Common ringtail possums are found along the eastern coastline of Australia, Tasmania, and the southwestern corner of western Australia (Marsupial Society of Victoria Inc. 2000).
Common ringtail possums have an extensive distribution. They occur in temperate or tropical areas but are rarely found in drier areas. It is thought that this wide habitat range is due to their ability to feed on a number of different plant species. They can usually be found in dense brush forests, as they favor environments that are plentiful with eucalyptus. The dense brush is also optimal for the construction of dreys. Along with several other species, the common ringtail possum occupies a range of niches comparable to the niche's of lemurs, monkeys, squirrels, and bushbabies in similar forests on other continents (Barnett et al. 1984; Lee and Smith 1984).
- Terrestrial Biomes
Common ringtail possums are the smallest of eight species of ringtail possums that live in Australia. The adults of this species typically are between 30 and 35 cm in body length, with a tail length that is roughly equal to the body length. Common ringtail possums have brown or reddish fur on the upper surfaces of the body and light colored or gray fur on the ventral surfaces. Common ringtail possums have large eyes which are well adapted to seeing at night. Two of the claws found on the front feet are opposable and the pads, as well as the tips, of the toes are grooved. They possess a strong, but relatively hairless, prehensile tail. This tail is carried tightly curled when not in use. These animals can be distinguished from other possum species in several ways. Their ears are smaller and more rounded and they typically have patches of white fur both on and above the ears. The tail of common ringtail possums has a white tip and is tapered (Marsupial Society of Victoria Inc. 2000; Wildlife Welfare Org. of S.A. 2000).
- Range mass
- 500 to 1000 g
- 17.62 to 35.24 oz
- Average mass
- 700 g
- 24.67 oz
- Average basal metabolic rate
- 2.27 W
Common ringtail possums are marsupials, thus they carry their young in a pouch while they develop. Mating takes place between April and December, depending on the location in Australia. Most young are born sometime between May and July. Both males and females are sexually mature in the mating season after their birth. Common ringtail possums are polyestrous as well as polyovular. The estrous cycle of this species lasts for 28 days (Barnett et al. 1984).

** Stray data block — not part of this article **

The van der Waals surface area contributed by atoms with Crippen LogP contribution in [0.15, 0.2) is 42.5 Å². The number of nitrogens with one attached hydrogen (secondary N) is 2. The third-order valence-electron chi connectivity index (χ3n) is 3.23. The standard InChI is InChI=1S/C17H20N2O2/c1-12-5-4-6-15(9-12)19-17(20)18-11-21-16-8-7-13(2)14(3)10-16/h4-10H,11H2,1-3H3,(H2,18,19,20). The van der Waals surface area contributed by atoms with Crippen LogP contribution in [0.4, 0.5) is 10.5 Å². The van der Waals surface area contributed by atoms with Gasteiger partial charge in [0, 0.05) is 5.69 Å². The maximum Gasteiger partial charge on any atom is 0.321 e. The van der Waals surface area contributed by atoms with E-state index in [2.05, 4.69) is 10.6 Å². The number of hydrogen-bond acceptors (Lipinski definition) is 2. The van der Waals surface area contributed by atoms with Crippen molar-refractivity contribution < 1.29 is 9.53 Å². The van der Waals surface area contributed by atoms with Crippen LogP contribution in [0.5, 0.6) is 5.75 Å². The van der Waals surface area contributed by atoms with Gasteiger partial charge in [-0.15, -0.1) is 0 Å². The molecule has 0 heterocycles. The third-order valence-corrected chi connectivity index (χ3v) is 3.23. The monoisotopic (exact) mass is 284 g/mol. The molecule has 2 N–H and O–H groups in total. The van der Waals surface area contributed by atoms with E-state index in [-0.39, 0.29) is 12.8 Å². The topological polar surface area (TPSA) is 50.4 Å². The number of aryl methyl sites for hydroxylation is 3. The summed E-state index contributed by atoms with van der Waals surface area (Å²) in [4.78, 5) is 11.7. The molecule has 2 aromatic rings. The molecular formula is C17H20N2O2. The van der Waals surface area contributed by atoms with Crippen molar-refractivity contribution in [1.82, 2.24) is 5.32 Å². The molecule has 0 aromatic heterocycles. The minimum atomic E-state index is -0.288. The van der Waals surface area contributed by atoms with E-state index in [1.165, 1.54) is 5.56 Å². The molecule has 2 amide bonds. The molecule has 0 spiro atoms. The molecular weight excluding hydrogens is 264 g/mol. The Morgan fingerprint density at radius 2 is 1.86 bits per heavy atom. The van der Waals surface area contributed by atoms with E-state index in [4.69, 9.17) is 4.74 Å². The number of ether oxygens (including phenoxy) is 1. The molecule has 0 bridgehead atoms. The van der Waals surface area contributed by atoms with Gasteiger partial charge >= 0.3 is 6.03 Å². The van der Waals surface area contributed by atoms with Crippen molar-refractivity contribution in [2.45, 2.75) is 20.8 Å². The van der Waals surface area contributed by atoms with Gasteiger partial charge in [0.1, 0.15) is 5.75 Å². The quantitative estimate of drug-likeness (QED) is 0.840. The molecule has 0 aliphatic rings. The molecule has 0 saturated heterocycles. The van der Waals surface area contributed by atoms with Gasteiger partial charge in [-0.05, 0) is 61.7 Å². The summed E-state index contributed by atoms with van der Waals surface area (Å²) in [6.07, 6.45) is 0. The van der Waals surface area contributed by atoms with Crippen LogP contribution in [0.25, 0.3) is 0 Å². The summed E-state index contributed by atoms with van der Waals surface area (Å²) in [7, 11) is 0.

Most common ringtail possums have litters of two offspring, however they can have up to four. It has been suggested that six embryos are born at the same time, however, only two of those six are able to find a useable nipple, thus the other four usually die. The female's pouch has a forward facing opening; two of the four nipples are functional at one time. Older females can produce up to two litters of young per year (Wildlife Welfare Org of S.A. 2000).
Initial growth of the common ringtail possum young is generally slow. This slow growth occurs during the period when female weight is lowest. Between 90 and 106 days after birth, the young both open their eyes and are able to make clear vocalizations. Between 120 and 130 days after birth the young emerge from their mother's pouch. However, lactation generally does not stop until between 180 and 220 days after birth, sometimes ending as early as 145 days (Barnett et al. 1984; Gilmore and Stonehouse 1997).
- Key Reproductive Features
- gonochoric/gonochoristic/dioecious (sexes separate)
There are several unique behavioral patterns exhibited by common ringtail possums. Individuals are territorial and use scented secretions to mark their territory. Unlike many species of ringtail possum, common ringtail possums are not solitary. They are typically found in small groups. A typical group consists of one adult male and one or two adult females in addition to their offspring from the previous breeding season. These family groupings can be found in nests which they construct, called dreys. Dreys can be constructed of shredded bark, twigs, and ferns, and are usually built in the fork of a tree or in dense shrubbery. They are 25 to 30 cm across and have an entrance hole on one side which is 8 to 10 cm in diameter (Gilmore and Stonehouse 1997; Marsupial Society of Victoria 2000).
Common ringtail possums are most active at night and are well adapted to arboreal life. They are rarely found on the ground and use their prehensile tail extensively. Common ringtail possums use vocalizations as a means of communication. The calls of this species are generally described as soft, high-pitched, and twittering (Lee and Smith 1984).